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Polman, Remco C.J.; Borkoles, Erika (2007)
Publisher: 1741081483
Languages: English
Types: Unknown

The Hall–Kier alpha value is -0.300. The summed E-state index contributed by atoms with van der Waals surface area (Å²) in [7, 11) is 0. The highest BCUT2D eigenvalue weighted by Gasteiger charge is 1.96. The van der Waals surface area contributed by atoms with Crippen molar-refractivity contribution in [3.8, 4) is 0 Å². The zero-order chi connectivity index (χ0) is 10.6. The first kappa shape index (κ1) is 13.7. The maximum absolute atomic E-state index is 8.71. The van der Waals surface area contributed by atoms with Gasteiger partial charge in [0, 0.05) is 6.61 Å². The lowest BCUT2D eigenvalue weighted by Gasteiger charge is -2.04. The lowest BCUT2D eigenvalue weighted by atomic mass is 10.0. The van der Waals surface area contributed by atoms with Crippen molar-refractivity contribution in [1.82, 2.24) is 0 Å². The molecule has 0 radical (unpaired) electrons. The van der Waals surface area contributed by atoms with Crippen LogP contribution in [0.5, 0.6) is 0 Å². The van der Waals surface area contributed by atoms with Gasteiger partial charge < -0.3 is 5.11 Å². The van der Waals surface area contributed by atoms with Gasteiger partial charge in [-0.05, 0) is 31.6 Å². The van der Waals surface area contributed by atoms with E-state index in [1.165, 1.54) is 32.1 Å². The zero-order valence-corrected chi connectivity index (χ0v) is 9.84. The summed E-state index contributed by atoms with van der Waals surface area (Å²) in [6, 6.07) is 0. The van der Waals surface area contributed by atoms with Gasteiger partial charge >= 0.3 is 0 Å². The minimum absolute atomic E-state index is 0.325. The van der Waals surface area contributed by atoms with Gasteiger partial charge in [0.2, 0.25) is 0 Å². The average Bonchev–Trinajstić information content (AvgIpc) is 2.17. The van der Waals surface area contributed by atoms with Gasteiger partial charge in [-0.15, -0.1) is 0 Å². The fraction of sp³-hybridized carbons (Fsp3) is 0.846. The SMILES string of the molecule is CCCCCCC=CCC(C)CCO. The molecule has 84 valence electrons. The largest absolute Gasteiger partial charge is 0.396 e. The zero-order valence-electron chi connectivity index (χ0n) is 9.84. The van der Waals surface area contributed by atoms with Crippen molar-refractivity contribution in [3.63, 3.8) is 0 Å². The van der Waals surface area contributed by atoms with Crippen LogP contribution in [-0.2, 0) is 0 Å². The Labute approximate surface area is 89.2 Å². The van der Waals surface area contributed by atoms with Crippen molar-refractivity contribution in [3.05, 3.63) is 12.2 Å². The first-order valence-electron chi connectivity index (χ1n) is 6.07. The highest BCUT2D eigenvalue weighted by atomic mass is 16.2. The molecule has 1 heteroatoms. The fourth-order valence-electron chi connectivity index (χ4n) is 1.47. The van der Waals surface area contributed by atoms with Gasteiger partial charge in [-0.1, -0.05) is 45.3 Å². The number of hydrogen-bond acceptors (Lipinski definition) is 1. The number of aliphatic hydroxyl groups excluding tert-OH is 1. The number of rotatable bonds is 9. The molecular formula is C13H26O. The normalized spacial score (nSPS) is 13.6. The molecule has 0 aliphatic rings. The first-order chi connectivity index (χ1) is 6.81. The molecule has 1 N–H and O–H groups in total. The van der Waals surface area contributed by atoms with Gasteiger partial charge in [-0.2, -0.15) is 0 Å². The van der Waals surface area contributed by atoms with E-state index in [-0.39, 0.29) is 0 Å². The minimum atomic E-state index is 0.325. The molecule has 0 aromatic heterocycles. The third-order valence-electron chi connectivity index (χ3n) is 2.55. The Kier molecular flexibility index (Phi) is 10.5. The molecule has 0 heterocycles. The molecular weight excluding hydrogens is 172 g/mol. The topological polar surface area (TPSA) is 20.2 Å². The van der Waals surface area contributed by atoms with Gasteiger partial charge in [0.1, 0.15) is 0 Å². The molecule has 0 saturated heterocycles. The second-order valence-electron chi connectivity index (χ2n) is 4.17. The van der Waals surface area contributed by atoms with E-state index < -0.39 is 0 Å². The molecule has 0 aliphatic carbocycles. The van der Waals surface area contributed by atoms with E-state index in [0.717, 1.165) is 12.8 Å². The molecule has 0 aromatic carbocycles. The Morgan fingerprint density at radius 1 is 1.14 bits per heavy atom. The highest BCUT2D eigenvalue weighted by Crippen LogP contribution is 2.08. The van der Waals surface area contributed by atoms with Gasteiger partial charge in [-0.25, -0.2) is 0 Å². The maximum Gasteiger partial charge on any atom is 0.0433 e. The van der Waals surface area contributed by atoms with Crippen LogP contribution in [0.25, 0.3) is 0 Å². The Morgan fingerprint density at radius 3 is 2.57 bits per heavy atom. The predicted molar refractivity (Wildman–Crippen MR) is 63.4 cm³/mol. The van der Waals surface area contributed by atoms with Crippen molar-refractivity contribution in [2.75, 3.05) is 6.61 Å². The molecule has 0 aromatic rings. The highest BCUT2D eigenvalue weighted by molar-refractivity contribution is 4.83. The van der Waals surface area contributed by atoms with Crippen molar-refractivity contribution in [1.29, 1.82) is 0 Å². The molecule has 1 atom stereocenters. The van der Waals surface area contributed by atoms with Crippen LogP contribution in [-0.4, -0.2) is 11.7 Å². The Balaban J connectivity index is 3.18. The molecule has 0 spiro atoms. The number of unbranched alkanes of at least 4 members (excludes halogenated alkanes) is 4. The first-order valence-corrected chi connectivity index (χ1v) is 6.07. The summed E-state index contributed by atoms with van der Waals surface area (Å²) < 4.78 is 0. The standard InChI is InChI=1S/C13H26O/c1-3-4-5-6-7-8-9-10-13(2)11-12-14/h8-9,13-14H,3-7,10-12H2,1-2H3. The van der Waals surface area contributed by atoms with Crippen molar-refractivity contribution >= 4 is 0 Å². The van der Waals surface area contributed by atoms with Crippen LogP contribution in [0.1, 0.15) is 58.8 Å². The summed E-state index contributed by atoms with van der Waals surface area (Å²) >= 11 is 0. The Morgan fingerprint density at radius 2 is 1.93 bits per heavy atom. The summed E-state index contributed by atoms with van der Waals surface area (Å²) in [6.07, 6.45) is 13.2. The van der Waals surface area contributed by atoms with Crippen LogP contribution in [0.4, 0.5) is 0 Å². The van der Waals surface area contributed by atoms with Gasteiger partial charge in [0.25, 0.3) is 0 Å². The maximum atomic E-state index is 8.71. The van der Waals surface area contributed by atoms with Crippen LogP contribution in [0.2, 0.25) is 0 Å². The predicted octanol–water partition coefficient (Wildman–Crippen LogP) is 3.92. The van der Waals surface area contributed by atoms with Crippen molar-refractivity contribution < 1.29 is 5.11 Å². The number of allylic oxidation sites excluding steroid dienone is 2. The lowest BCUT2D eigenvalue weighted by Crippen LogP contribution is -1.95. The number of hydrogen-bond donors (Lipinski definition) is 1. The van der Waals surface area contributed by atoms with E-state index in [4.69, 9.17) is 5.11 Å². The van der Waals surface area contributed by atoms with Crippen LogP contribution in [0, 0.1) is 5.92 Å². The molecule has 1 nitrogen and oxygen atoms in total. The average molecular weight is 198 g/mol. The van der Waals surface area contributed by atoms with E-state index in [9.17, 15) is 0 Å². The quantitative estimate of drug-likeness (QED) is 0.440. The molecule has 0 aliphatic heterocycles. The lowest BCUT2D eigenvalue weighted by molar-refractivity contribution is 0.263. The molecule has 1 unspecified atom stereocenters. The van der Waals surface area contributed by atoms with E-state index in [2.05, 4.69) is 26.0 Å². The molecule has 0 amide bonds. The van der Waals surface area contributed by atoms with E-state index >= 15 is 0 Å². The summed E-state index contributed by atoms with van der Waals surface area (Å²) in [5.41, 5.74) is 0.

The aim of the present study was to investigate whether body composition and engagement in an exercise program\ud influenced participants’ physical self-perceptions. The study consisted of 92 participants, 40 males and 52 females; with an average age of 31.9± 9.37 years. The Physical Self-Perception Profile was used to assess physical self-perceptions(PSPP; Fox & Corbin, 1989). Body fat percentage was measured using a bioelectrical impedance analyser (RJL systems,Detroit). In addition, height,weight, BMI and WHR was assessed. The study consisted of an exercise intervention group (N = 72) and a control group (N = 20). Participants in the intervention group attended public gyms in North-west London.Measurements were taken at the induction session and after a 10 week intervention period. All participants were provided with an individual training program which followed the ACSM guidelines. Adherence was assessed by means of an electronic entry card to the gym facilities and a self-report measure.\ud For statistical analysis the participants in the exercise\ud group were categorised as either adherers (> 30 sessions; N = 35), and non-adherers (< 30 sessions; N= 26). Repeated\ud measures analysis of variance [3 (adherers, non-adherers, control) x 2 (pre-, post-test)] and follow-up post-hoc\ud comparisons showed that the adherers had a significant decrease in % body fat and BMI and a significant increase on the body, condition and strength subscales of the PSPP\ud from pre- to the post-test.Additionally, correlational analysis for the change in the dependent variables from pre- to post-test showed only significant correlations for the adherers. The participants who adhered to the exercise program showed significant changes in their body composition\ud in terms of a decrease in % body fat and BMI and this change was associated with perceiving oneself in better physical condition, and stronger. They were also more satisfied with their physique. These findings partially support Fox’s (1997) intervention hypothesis in that engaging in regular physical exercise and its associated physical changes can positively alter participants’ physical self-perceptions.\ud
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